1911 Encyclopædia Britannica/Price
|←Price, Richard||1911 Encyclopædia Britannica, Volume 22
|Prichard, James Cowles→|
|See also Price on Wikipedia, price on Wiktionary, and our 1911 Encyclopædia Britannica disclaimer.|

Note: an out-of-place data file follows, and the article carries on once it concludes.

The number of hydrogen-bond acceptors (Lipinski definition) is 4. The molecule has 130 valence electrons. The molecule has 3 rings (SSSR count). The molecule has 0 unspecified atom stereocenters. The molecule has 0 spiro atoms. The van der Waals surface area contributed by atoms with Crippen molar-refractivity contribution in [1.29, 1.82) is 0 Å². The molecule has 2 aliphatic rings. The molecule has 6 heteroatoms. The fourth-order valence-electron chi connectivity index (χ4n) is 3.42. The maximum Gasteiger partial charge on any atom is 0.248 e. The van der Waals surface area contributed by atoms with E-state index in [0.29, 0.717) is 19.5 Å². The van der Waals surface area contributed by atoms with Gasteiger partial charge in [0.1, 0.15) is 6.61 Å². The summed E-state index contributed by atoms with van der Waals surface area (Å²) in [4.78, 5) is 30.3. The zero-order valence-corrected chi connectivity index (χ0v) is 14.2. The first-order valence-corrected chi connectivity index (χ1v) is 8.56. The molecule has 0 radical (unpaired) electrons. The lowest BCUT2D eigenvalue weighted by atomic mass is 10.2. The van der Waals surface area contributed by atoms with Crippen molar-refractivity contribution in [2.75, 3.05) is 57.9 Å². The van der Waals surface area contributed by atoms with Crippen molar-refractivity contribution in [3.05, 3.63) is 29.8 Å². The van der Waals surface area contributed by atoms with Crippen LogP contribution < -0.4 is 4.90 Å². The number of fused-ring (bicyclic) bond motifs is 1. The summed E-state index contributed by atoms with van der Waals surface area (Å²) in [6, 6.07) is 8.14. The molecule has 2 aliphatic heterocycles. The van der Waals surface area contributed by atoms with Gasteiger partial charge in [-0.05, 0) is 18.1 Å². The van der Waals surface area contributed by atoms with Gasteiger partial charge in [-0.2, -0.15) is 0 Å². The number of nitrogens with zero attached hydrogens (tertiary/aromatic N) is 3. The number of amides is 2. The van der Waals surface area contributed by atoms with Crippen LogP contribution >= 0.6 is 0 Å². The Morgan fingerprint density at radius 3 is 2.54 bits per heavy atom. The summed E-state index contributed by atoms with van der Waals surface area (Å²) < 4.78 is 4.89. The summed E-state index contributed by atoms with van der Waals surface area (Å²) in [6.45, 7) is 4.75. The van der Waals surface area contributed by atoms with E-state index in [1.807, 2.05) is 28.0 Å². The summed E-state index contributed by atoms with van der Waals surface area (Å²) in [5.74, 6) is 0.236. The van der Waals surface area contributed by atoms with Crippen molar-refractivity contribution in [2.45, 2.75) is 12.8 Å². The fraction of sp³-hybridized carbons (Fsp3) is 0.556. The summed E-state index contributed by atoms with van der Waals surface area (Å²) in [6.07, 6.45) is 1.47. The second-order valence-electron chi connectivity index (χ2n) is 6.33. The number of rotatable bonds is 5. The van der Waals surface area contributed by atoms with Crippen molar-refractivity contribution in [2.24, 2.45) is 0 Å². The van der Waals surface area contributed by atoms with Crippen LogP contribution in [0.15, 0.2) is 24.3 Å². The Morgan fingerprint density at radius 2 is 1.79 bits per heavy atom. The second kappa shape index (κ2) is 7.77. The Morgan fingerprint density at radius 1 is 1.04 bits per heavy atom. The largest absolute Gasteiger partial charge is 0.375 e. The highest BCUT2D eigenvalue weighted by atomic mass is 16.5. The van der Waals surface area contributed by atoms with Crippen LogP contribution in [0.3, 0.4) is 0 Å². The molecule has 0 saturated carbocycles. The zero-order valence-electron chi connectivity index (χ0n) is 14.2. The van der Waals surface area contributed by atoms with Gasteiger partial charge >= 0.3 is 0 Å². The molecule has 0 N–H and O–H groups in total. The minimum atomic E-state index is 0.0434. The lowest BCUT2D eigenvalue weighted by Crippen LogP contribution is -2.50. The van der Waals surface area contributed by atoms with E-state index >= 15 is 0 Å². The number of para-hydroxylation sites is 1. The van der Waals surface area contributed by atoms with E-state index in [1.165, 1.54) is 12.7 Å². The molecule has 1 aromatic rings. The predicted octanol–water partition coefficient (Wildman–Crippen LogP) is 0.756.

PRICE, the equivalent in money for which a commodity is sold or purchased, the value of anything expressed in terms of a medium of exchange (see Value and Wealth). The word is a doublet of “praise,” commendation, eulogy, Lat. laus, and “prize,” a reward of victory, the ultimate source of which is the Lat. pretium; the Aryan root par-, to buy, is seen in Skr. pana, wages, reward, Gr. πιπράσκειν, to sell, &c. The O. Fr. pris, mod. prix, was taken from a Late Latin form precium, and had the various meanings of the English, “price,” “prize,” and “praise”; it was adapted in English as pris or prise and was gradually differentiated in form for the different meanings; thus “praise” was developed from an earlier verbal form preise or preyse in the 15th century; the original meaning survives in “appraise,” to set a value to anything, cf. the current meaning of “to prize,” to value highly. “Prize,” reward, does not appear as a separate form till the 16th century. In “prize-fight,” a boxing contest for money, the idea of reward seems clear, but the word appears earlier than the form “prize” in this sense and means a contest or match, and may be a different word altogether; the New English Dictionary compares the Greek use of ἄθλον, literally reward, hence contest. “Prize” in the sense of that which is captured in war, especially at sea, is a distinct word. It comes through the Fr. prise, early Romanic presa for prensa, from Lat. praehendere, to seize, capture. For the international law on the subject see Prize.